Rapids on the Cat River

Cat River

The morning of day five it was still raining. We made breakfast under the tarp and headed out. The wind was strong out of the west, and made our crossing of N. Bamaji difficult. I found the south shore of N. Bamaji very scenic. As we paddled across the lake, a float plane headed to the Slate Falls community landed right over us.
We were happy to find the first portage out of N. Bamaji. Once again, it was around a very full set of rapids. The next set of rapids was marked SLW, but we had to portage. Luckily there was an alright path. The last marked portage before Wesleyan lake may have existed, but the rapids seemed to be washed out, and some hard paddling got us to the top.
Wesleyan was again a very scenic lake, with high rocks and islands. The going was slow against a strong wind. On the north shore we could see the run out of what must have been a very large rapids, but we just didn’t have it in us to fight the wind and go look at it.
We arrived at the portage between Wesleyan and Kezik, known as the “Cat River Portage” and shown on my topo map. The portage had a lattice of logs constructed on it for dragging boats. It made walking much more difficult.
On Kezik Lake we had a favorable wind. We ate lunch and than headed east for the first time. Kezik was a sprawling lake full of islands and narrow channels. We paddled in a light mist.
We came to the east end of Kezik a bit early to make camp. Our next section consisted of a very small creek, and I was unsure if we would be able to find a nice place to camp. We considered stopping early, but Kate leaned towards pushing on, so we did. The creek turned out to be one of my favorite parts of the trip. While I had though it might be swampy, it was generally it was high sided with small rock outcroppings. Paddling was easy, and a nice change of pace from the large lakes we’d been on. After around an hour we came to a great camp site on a small lake, next to a ledge filled rapids. A moose swam across the lake in front of us as we inspected the side. As the evening went on, we were treated to our fist patch of blue sky since our second day.

The

Lunch on Kezik

The Small Creek after Kezik Lake

Campsite on the creek. A really nice site.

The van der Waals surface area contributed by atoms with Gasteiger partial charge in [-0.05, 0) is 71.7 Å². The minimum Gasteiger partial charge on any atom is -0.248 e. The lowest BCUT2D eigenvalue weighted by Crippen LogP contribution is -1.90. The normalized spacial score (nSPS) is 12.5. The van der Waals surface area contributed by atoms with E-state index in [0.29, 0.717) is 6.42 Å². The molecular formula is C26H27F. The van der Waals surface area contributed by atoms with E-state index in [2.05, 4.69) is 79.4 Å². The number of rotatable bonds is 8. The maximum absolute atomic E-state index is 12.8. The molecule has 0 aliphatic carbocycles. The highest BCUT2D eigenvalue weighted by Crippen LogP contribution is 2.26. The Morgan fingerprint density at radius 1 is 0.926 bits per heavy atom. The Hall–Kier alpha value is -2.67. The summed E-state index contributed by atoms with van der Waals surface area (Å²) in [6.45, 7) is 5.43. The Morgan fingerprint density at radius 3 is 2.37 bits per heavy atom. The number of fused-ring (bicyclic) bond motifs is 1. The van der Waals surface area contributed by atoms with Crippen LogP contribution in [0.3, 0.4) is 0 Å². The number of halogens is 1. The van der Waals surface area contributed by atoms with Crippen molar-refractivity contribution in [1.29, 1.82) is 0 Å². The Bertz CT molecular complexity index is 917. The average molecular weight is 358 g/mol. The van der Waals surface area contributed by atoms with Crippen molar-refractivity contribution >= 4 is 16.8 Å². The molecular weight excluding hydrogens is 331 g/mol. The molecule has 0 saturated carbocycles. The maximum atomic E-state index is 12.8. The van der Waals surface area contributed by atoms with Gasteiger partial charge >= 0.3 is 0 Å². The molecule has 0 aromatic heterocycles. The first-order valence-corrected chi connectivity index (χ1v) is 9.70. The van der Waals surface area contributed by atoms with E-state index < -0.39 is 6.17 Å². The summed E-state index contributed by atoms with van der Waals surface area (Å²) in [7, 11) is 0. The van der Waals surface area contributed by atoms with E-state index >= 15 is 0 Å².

Rapids next to the site

Day six was our last day of going up-stream. We broke camp and made our way up the creek, which was becoming narrower. The 350 m portage into the last lake on the creek was easy to find and in good shape, which was an encouraging sign for the long portages to come.
It took us a couple of passes to find to first of three long portages crossing the height of land into the Dobie river. Once on it, the 700m portage was flagged with a good trail, until we hit a swamp where it disappeared. After much dragging, cursing, and despair, we made it out to a small channel with took us to the next lake. The next portage, 800m, was high and dry and marked with old blazes. The last portage, marked 500m, was not apparent.

With a little scouting we were able to carry through a section of spruce forest and emerge at Dorothy Lake. On Dorothy we saw flagging at a likely spot to have replaced the missing 500m port, and wondered if maybe our information was out of date (we were not using the route to the Dobie shown in the canoe atlas, but instead a route apparently used by Camp Wabun).
We crossed Dorothy lake and finally were on the Dobie. The Dobie is small at this point, but with steady current. We ran some small riffles and had to lift over a log. Shortly after passing the Winter Rd we came to a large drop that we lined. We portaged river left around a long rapids well on its way to becoming a log jam. We made camp just above a small lake at a nice but unspectacular site.

What's that in the distance?

A Moose!

1st Camp on the Dobie